Posts tagged ‘Via Jane’

They Don't Want a Solution

Via Jane Galt:

The environmental movement has so far utterly failed to develop a
coherent approach to replacing carbon producing power sources. Wind and
solar are not such a coherent response without a massive breakthrough
in battery technology, because variable sources are inadequate to
provide base-load power. Also, they too have negative externalities:
wind kills birds and destroys views, and many solar panels are loaded
with gallium arsenide, a highly toxic substance that is apparently
rather tricky to dispose of.

All this wouldn't be so bothersome if the environmental movement
merely failed to provide realistic alternatives, but in fact, many
environmentalists actively move to block new wind installations (I'm
looking at you, Robert jr.) and nuclear power plants, spread hysteria
over nuclear waste, and otherwise actively work against the cause they
are trying to advance. As such, it is perfectly legitimate to demand
why they are blocking the only things that have any realistic chance of
replacing carbon-emitting power plants.

The answer, in my opinion, is that too many environmentalists flunk
basic and economic knowlege, which is why so many people believe it is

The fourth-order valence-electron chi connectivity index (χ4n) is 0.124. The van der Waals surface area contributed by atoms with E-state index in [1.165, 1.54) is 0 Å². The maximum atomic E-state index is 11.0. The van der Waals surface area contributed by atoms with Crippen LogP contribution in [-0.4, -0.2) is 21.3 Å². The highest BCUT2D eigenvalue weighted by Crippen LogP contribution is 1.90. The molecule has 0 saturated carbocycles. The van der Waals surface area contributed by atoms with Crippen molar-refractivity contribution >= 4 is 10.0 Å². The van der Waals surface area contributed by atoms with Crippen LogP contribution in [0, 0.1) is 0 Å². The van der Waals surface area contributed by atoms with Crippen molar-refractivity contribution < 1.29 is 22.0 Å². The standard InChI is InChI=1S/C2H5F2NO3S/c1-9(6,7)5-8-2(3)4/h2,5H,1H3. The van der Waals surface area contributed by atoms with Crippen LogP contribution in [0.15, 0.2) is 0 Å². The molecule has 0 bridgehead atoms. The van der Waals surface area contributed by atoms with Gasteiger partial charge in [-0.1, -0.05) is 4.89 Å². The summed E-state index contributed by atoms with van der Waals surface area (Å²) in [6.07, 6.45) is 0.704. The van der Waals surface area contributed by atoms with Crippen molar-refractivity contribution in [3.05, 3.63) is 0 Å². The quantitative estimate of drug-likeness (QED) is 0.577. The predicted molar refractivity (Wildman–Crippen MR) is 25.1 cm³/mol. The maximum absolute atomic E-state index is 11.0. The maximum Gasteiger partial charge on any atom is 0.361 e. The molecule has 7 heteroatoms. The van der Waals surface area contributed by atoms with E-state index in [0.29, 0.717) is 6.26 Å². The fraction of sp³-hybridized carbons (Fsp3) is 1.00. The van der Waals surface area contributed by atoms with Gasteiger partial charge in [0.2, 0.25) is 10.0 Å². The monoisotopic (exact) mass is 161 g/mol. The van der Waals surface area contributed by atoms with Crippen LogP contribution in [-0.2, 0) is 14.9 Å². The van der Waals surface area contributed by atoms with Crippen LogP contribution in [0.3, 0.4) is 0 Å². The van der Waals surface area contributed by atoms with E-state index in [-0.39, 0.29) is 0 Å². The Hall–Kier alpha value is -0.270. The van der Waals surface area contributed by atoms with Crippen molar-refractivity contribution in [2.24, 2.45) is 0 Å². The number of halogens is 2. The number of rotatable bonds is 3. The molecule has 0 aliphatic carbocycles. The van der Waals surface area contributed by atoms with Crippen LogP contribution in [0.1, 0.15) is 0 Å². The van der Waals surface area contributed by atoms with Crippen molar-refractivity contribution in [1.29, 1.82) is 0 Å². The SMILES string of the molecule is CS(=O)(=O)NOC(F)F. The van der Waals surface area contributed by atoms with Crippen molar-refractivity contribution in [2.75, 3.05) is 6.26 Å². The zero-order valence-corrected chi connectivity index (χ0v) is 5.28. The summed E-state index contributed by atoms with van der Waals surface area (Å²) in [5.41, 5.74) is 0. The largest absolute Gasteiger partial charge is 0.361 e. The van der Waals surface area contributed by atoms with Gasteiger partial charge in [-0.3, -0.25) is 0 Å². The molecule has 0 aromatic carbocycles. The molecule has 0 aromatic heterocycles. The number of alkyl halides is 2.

practical to replace a coal-fired turbine that pumps out 1,000
megawatts with a solar installation that will, in peak sun conditions,
produce about 1 kilowatt per 150 feet of space, twelve hours a day; or
wind farms, which average less than 1 megawatt per turbine in prime
spots. In addition, the core of the environmental movement are people
with a whole host of linked views about things like capitalism,
consumer culture, and so forth; they find solutions that support,
rather than changing, the existing system much less emotionally
interesting than radical conservation strategies. Unfortunately, the
latter are a thoroughgoing political failure, but the environmental
movement has strenuously resisted adjusting to this reality. (Some
leaders have, God bless them). As long as this attitude persists, the
environmental movement is blocking change that could and should happen;
it is perfectly legitimate, nay necessary, to tax them on this.

She only sortof answers her own question at the end.  The real answer is that many who currently lead the environmental movement don't want a technological fix that sustains economic growth without CO2 emissions.  The whole point of latching onto, and exaggerating, the theory of anthropomorphic global warming is to find a big new club to bash capitalism and wealth.  Just watch this segment of Penn & Teller's Bullshit! where film of environmental movements is shown.  All the rhetoric is not anti-polluter, it's anti-corprorate and anti-capitalism.  Many leading environmentalists want nothing less than to shut down the global economy, and if that means taking down every poor person in the world just to get at Exxon and General Motors, they are willing to do so.

Disaster in Zimbabwe